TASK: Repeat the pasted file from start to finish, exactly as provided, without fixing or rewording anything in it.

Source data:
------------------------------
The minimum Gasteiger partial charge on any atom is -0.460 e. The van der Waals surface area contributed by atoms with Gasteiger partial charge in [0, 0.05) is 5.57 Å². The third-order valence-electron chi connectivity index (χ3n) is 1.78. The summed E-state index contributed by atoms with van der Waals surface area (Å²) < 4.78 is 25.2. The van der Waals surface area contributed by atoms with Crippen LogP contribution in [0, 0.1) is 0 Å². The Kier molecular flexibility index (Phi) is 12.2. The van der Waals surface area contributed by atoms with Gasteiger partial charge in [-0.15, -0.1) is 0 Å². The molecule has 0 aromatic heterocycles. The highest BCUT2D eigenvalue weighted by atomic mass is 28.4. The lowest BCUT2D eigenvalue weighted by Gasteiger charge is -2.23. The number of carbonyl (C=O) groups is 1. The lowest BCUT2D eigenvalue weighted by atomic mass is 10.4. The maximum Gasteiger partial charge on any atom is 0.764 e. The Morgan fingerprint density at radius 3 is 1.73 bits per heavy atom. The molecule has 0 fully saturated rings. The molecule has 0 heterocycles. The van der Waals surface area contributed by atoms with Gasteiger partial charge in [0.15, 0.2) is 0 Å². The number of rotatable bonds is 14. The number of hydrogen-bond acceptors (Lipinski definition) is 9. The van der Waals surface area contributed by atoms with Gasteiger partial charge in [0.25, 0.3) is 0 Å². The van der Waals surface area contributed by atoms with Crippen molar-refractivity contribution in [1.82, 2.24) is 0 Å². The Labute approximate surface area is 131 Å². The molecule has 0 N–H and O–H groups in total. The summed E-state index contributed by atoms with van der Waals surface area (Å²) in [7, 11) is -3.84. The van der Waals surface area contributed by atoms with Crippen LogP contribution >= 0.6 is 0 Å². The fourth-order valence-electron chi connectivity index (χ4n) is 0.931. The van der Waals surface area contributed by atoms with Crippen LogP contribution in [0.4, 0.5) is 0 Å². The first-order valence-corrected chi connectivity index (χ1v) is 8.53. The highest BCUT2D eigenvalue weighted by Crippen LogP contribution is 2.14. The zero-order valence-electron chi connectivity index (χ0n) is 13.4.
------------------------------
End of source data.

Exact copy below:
The minimum Gasteiger partial charge on any atom is -0.460 e. The van der Waals surface area contributed by atoms with Gasteiger partial charge in [0, 0.05) is 5.57 Å². The third-order valence-electron chi connectivity index (χ3n) is 1.78. The summed E-state index contributed by atoms with van der Waals surface area (Å²) < 4.78 is 25.2. The van der Waals surface area contributed by atoms with Crippen LogP contribution in [0, 0.1) is 0 Å². The Kier molecular flexibility index (Phi) is 12.2. The van der Waals surface area contributed by atoms with Gasteiger partial charge in [-0.15, -0.1) is 0 Å². The molecule has 0 aromatic heterocycles. The highest BCUT2D eigenvalue weighted by atomic mass is 28.4. The lowest BCUT2D eigenvalue weighted by Gasteiger charge is -2.23. The number of carbonyl (C=O) groups is 1. The lowest BCUT2D eigenvalue weighted by atomic mass is 10.4. The maximum Gasteiger partial charge on any atom is 0.764 e. The Morgan fingerprint density at radius 3 is 1.73 bits per heavy atom. The molecule has 0 fully saturated rings. The molecule has 0 heterocycles. The van der Waals surface area contributed by atoms with Gasteiger partial charge in [0.15, 0.2) is 0 Å². The number of rotatable bonds is 14. The number of hydrogen-bond acceptors (Lipinski definition) is 9. The van der Waals surface area contributed by atoms with Gasteiger partial charge in [0.25, 0.3) is 0 Å². The van der Waals surface area contributed by atoms with Crippen molar-refractivity contribution in [1.82, 2.24) is 0 Å². The Labute approximate surface area is 131 Å². The molecule has 0 N–H and O–H groups in total. The summed E-state index contributed by atoms with van der Waals surface area (Å²) in [7, 11) is -3.84. The van der Waals surface area contributed by atoms with Crippen LogP contribution >= 0.6 is 0 Å². The fourth-order valence-electron chi connectivity index (χ4n) is 0.931. The van der Waals surface area contributed by atoms with Crippen LogP contribution in [0.4, 0.5) is 0 Å². The first-order valence-corrected chi connectivity index (χ1v) is 8.53. The highest BCUT2D eigenvalue weighted by Crippen LogP contribution is 2.14. The zero-order valence-electron chi connectivity index (χ0n) is 13.4.